Power producer Drax’s share price plummeted yesterday after it lost an appeal against the government’s decision to exclude one of its units from a new green subsidy framework.
The FTSE 250 firm, which operates the UK’s largest coal-fired power plant, expected to be eligible for early contracts for difference (CfD) mechanisms so that it could convert its units from coal to sustainable biomass.
But one of its units was rejected with little explanation, according to the company.
The High Court ruled in favour of Drax last month, overturning the Department of Energy and Climate Change’s decision, but the Court of Appeal reversed the ruling.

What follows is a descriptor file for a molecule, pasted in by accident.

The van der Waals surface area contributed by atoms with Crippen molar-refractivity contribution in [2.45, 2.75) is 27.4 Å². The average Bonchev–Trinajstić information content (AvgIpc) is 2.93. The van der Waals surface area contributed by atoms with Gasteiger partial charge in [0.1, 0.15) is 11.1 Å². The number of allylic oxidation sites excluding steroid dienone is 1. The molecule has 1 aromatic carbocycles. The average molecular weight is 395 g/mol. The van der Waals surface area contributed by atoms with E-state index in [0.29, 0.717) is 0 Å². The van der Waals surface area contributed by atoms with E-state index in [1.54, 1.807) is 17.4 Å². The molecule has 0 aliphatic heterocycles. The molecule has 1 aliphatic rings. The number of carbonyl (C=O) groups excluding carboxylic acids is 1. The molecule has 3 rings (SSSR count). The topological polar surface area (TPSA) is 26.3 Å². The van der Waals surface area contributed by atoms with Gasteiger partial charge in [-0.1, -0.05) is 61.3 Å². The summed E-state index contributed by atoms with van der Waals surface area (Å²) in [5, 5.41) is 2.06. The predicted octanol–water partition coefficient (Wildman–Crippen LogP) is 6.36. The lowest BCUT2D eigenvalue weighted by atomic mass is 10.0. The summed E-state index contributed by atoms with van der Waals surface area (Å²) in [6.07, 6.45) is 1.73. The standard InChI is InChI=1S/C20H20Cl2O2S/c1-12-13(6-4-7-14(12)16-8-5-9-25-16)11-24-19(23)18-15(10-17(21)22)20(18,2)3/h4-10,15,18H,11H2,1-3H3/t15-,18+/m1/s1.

Shares plunged around 10 per cent before recovering slightly to close 8.2 per cent lower.
While the Appeal Court decision has no impact on Drax’s other units, analysts said the share price movement was justified due to its wider implications for biomass subsidies.
“The events of this year raise two concerns,” said Liberum research.
“Firstly, that the government has cooled on its enthusiasm for large-scale biomass conversions and secondly, that as the government juggles its various energy priorities it can act arbitrarily and unpredictably. Both of these concerns have a degree of legitimacy in our view.”
A government spokesperson said that it could not comment on the amount of money still available for biomass support because the final budget allocations will depend on a range of factors.